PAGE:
Although most existing research focuses on how individuals use email, it is easy to make the connection between marketing emails and their possible influence on the environment.
If you market via email, you frequently see email marketing performance metrics. Say the open rate for your campaigns is typically 30%. That is quite strong. In addition, this data indicates that 70% of the sent emails were not opened. There will also be a large number of subscribers who choose to ignore or maybe forget about those emails and not delete them.
Additionally, email marketing campaigns are time specific. After some time, the particular email campaign won’t be relevant. So, where does the issue lie? It is when the people who have those emails don’t delete them. Unopened/undeleted emails lead to the servers housing those emails using electricity to store them, which is wasteful.
Therefore, a straightforward email marketing campaign might generate significant carbon emissions if employed improperly. You won’t need to worry, though, since you will understand exactly how to lessen the carbon footprint of your email marketing campaign after reading this article. Let’s begin by explicitly understanding an email’s carbon footprint.
The technology used in email marketing continues to cause environmental harm and produce carbon footprint . Electricity is used to power the computer and the server running the cloud-based email provider whenever an email is sent. The issue is made worse because servers produce heat and thus must be cooled down.
An email can sit in a person’s inbox for days or months after being received, utilizing electricity in the data centers that support and back up the inboxes. Email content may become irrelevant as promotional offers and communications expire, but it still takes up server space. The electricity required to run most servers is produced from fossil fuels because they are operated as economically as possible and are not fuelled by green energy.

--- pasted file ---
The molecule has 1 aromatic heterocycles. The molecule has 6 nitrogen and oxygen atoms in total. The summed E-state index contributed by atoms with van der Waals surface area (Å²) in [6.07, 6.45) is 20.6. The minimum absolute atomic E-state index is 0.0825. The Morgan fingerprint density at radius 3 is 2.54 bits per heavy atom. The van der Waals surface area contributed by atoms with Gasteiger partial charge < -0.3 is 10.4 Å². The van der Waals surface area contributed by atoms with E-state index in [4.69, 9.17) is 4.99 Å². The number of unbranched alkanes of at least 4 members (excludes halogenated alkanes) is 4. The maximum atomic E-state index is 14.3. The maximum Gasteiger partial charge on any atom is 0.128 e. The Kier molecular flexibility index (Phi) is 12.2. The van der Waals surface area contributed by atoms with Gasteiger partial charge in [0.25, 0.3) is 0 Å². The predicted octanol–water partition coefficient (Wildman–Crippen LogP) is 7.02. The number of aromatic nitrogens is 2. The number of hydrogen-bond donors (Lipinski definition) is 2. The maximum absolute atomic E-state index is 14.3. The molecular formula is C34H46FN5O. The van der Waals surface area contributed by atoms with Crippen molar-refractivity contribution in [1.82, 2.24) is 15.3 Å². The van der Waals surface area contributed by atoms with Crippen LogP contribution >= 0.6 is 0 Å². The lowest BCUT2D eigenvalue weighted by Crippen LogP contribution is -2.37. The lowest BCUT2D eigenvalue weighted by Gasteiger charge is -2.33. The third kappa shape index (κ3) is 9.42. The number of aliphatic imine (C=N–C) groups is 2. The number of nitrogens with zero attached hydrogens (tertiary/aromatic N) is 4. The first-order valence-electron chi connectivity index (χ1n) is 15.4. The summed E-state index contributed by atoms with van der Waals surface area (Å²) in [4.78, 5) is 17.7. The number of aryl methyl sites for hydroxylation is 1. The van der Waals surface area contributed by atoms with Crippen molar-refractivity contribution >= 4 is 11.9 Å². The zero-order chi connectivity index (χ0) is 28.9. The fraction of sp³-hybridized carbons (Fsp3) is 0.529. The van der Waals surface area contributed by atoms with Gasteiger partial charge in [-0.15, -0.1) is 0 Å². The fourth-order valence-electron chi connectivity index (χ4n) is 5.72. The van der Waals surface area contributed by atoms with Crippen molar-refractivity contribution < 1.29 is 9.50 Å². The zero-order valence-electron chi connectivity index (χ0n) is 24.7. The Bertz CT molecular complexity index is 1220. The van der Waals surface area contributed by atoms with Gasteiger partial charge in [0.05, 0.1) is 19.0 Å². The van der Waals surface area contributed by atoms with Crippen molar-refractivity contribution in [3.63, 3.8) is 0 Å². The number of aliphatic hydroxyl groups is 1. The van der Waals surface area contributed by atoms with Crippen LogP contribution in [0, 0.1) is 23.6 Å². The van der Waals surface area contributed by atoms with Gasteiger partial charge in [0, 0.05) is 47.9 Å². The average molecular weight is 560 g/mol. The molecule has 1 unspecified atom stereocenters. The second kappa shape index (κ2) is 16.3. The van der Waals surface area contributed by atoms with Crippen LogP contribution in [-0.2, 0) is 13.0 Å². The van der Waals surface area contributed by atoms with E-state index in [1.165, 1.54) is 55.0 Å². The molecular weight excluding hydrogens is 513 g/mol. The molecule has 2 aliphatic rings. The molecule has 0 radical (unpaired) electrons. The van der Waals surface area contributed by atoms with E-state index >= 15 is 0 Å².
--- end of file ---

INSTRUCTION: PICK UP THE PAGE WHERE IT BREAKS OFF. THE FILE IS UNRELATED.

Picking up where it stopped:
This use of electricity produced by fossil fuels is how a simple email can contribute towards carbon footprint generation. Now, let’s look at the amount of carbon an email can produce.
A few researchers have tried to determine how much carbon dioxide is produced by a single email. According to 2010 data from Mike Berners Lee’s book, How Bad Are Bananas?, the BBC claims that an average personal email has a carbon footprint of 4g CO2; however, a message with a large attachment may have a carbon impact of 50g CO2. According to Berners-Lee, a regular businessperson’s annual email output would generate enough energy to propel a vehicle 200 kilometers.
More than ten years have passed since the Berners-Lee study. It is frequently mentioned on the Internet by some sources that data centers(places where emails are stored) worldwide now use less energy. On the other hand, some contend that over the last decade, emails’ impact on the environment may have increased.
Of course, there are more environmental effects besides merely sending an email. As data centers support our overflowing inboxes, energy is consumed to store emails in the cloud. There are also numerous commercial and marketing emails from brands in there.
All the data about energy consumption might seem daunting for you as an email marketer. But you need not worry, as we have mentioned steps to help you reduce your carbon footprint without harming your marketing goals. Before that, let’s look at the primary causes of email’s carbon footprint.
Every day, millions of emails are sent, and each one emits carbon dioxide. Now, let’s focus on what aspects of emailing use the most energy; then, we will look at what can be done to lessen its negative environmental effects.
When evaluating one email’s carbon footprint, the email’s size quickly comes to mind. You will need more electricity to power it through the Internet the more megabytes it has.
Recent research revealed that, as opposed to earlier predictions of 35 to 50 g for every 1 MB email, the actual amount of CO2e created by a 1 MB email is closer to 3.5 -4 g. However, it does not imply that we should cease caring. Even with all of these excessively huge emails you send, the size of your emails still impacts the creation of carbon footprints. Before sending an email, it is usually advisable to consider its size.
One of the primary problems with email’s environmental impact is spam. After all, unwelcome emails irritate individuals in addition to using energy. Their transmission, reception, and even unintended storage all require energy.
Furthermore, there are many; just consider how much physical energy spammers squander worldwide.
Fortunately, spam filters identify and eventually delete unsolicited emails, preventing them from being in your inbox forever and reducing the CO2e emissions connected with them to about 0.3 g.